Mstislaw or Mstislavl (Belarusian: Мсці́слаў, Mscisłaŭ [pronounced [msʲt͡sʲiˈsɫau̯] (listen)], Russian: Мстиславль [|msʲtʲɪˈslavlʲ], Polish: Mścisław, Lithuanian: Mstislavlis) is a town in the Mogilev Region, Eastern Belarus. It serves as the administrative center of Mstsislaw District. As of 2009, its population was 10,804.
Mstislavl was first mentioned in the Ipatiev Chronicle under 1156. It was initially included within the Principality of Smolensk, but had become the capital of the Principality of Mstislavl by 1180. In the Middle Ages, it was the family seat of Princes Mstislavsky. Pyotr Mstislavets is believed to have been born in Mstislavl.
In 1377, it was taken by the Grand Duchy of Lithuania. The first Lithuanian duke of Mstislavl was Karigaila, brother of Jogaila. The town remained part of the Polish–Lithuanian Commonwealth in the Mścisław Voivodship until the Partitions of Poland in 1772. Now it is a center of the district.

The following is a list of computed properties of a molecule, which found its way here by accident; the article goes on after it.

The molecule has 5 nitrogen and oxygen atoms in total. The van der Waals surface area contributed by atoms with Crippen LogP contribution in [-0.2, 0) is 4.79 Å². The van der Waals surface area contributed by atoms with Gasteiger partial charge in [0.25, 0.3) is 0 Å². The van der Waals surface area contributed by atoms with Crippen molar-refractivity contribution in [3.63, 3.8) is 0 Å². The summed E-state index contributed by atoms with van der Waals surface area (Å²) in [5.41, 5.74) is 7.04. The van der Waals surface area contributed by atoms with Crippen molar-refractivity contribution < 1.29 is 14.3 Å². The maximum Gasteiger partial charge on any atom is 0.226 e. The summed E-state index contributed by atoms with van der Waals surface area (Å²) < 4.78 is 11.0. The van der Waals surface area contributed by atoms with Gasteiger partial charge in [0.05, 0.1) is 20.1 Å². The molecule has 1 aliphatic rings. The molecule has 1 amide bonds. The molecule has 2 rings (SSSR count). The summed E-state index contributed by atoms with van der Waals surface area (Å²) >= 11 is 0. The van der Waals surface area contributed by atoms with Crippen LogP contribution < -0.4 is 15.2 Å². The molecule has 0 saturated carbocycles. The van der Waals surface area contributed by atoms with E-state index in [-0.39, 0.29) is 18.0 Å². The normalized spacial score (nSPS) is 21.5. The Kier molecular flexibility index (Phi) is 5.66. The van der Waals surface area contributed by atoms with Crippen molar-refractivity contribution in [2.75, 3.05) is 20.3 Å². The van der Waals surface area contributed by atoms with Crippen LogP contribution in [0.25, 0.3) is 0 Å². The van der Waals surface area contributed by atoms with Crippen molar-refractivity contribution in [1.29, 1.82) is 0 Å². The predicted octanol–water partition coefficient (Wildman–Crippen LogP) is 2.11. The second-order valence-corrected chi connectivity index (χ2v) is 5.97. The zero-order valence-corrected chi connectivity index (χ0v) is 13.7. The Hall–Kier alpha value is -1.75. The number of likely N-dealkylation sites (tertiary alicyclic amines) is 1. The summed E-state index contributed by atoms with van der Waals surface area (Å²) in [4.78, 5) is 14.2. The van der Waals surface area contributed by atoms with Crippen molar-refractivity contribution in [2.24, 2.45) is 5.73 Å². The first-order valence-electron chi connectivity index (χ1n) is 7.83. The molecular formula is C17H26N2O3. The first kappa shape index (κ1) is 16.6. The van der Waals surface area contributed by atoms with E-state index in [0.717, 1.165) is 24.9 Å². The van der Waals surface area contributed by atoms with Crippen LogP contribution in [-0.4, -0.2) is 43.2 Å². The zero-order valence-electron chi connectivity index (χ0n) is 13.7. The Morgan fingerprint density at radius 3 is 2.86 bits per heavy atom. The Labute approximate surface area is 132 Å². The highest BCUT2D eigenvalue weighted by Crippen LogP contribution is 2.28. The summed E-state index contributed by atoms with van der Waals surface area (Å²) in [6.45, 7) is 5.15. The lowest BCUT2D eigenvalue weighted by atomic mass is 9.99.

The buildings of historic interest include the Carmelite church (1637, renovated 1746–50) and the Jesuit cathedral (1640, renovated 1730–38, turned into an Orthodox cathedral in 1842).
In 1939, there were 2,067 Jews living in Mstislavl which represented almost 20% of the local population. The German army occupied the town in July 1941. In early October, they killed 30 elderly Jews. On October 15, 1941, together with the local police, they murdered from 850 to 1,300 Jews.
It is the birthplace of Jewish historian and writer Simon Dubnow, Jewish statesman and Communist politician Yakov Chubin, and expressionist artist Abraham A. Manievich, among others.
Jesuit Collegium building, the 17th century
Mstislaw Male Gimnasium, beginning of the 19th century
Alexander Nevsky Orthodox Cathedral was built in the 19th century on the foundation of an earlier Catholic Cathedral